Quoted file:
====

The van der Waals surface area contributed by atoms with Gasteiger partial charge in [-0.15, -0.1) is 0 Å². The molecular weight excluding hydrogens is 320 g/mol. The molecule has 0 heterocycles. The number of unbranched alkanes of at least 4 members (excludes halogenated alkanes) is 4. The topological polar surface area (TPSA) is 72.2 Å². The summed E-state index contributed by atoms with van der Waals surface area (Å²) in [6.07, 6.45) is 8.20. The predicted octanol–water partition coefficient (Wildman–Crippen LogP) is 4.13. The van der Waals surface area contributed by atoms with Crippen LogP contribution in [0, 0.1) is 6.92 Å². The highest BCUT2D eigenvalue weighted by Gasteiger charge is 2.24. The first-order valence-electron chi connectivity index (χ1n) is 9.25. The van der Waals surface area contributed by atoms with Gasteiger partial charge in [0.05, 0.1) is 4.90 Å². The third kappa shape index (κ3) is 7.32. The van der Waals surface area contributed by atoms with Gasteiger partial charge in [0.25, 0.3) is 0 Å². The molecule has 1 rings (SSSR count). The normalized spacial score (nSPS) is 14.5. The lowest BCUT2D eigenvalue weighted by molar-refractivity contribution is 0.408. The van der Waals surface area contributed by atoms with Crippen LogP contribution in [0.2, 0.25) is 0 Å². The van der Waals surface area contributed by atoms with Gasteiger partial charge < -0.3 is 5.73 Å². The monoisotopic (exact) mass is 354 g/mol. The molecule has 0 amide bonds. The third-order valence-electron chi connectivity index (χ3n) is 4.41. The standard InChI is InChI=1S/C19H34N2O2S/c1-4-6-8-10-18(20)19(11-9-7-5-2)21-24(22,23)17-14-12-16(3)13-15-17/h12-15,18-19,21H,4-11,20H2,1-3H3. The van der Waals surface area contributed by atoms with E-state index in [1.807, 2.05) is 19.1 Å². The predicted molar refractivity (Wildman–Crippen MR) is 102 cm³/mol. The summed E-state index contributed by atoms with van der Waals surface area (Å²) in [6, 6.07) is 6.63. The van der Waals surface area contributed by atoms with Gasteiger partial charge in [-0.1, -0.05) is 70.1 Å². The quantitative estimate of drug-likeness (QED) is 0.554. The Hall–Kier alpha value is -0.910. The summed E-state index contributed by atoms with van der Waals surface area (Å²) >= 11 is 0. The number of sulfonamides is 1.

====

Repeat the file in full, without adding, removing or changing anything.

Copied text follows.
The van der Waals surface area contributed by atoms with Gasteiger partial charge in [-0.15, -0.1) is 0 Å². The molecular weight excluding hydrogens is 320 g/mol. The molecule has 0 heterocycles. The number of unbranched alkanes of at least 4 members (excludes halogenated alkanes) is 4. The topological polar surface area (TPSA) is 72.2 Å². The summed E-state index contributed by atoms with van der Waals surface area (Å²) in [6.07, 6.45) is 8.20. The predicted octanol–water partition coefficient (Wildman–Crippen LogP) is 4.13. The van der Waals surface area contributed by atoms with Crippen LogP contribution in [0, 0.1) is 6.92 Å². The highest BCUT2D eigenvalue weighted by Gasteiger charge is 2.24. The first-order valence-electron chi connectivity index (χ1n) is 9.25. The van der Waals surface area contributed by atoms with Gasteiger partial charge in [0.05, 0.1) is 4.90 Å². The third kappa shape index (κ3) is 7.32. The van der Waals surface area contributed by atoms with Gasteiger partial charge in [0.25, 0.3) is 0 Å². The molecule has 1 rings (SSSR count). The normalized spacial score (nSPS) is 14.5. The lowest BCUT2D eigenvalue weighted by molar-refractivity contribution is 0.408. The van der Waals surface area contributed by atoms with Crippen LogP contribution in [0.2, 0.25) is 0 Å². The van der Waals surface area contributed by atoms with Gasteiger partial charge < -0.3 is 5.73 Å². The monoisotopic (exact) mass is 354 g/mol. The molecule has 0 amide bonds. The third-order valence-electron chi connectivity index (χ3n) is 4.41. The standard InChI is InChI=1S/C19H34N2O2S/c1-4-6-8-10-18(20)19(11-9-7-5-2)21-24(22,23)17-14-12-16(3)13-15-17/h12-15,18-19,21H,4-11,20H2,1-3H3. The van der Waals surface area contributed by atoms with E-state index in [1.807, 2.05) is 19.1 Å². The predicted molar refractivity (Wildman–Crippen MR) is 102 cm³/mol. The summed E-state index contributed by atoms with van der Waals surface area (Å²) in [6, 6.07) is 6.63. The van der Waals surface area contributed by atoms with Gasteiger partial charge in [-0.1, -0.05) is 70.1 Å². The quantitative estimate of drug-likeness (QED) is 0.554. The Hall–Kier alpha value is -0.910. The summed E-state index contributed by atoms with van der Waals surface area (Å²) >= 11 is 0. The number of sulfonamides is 1.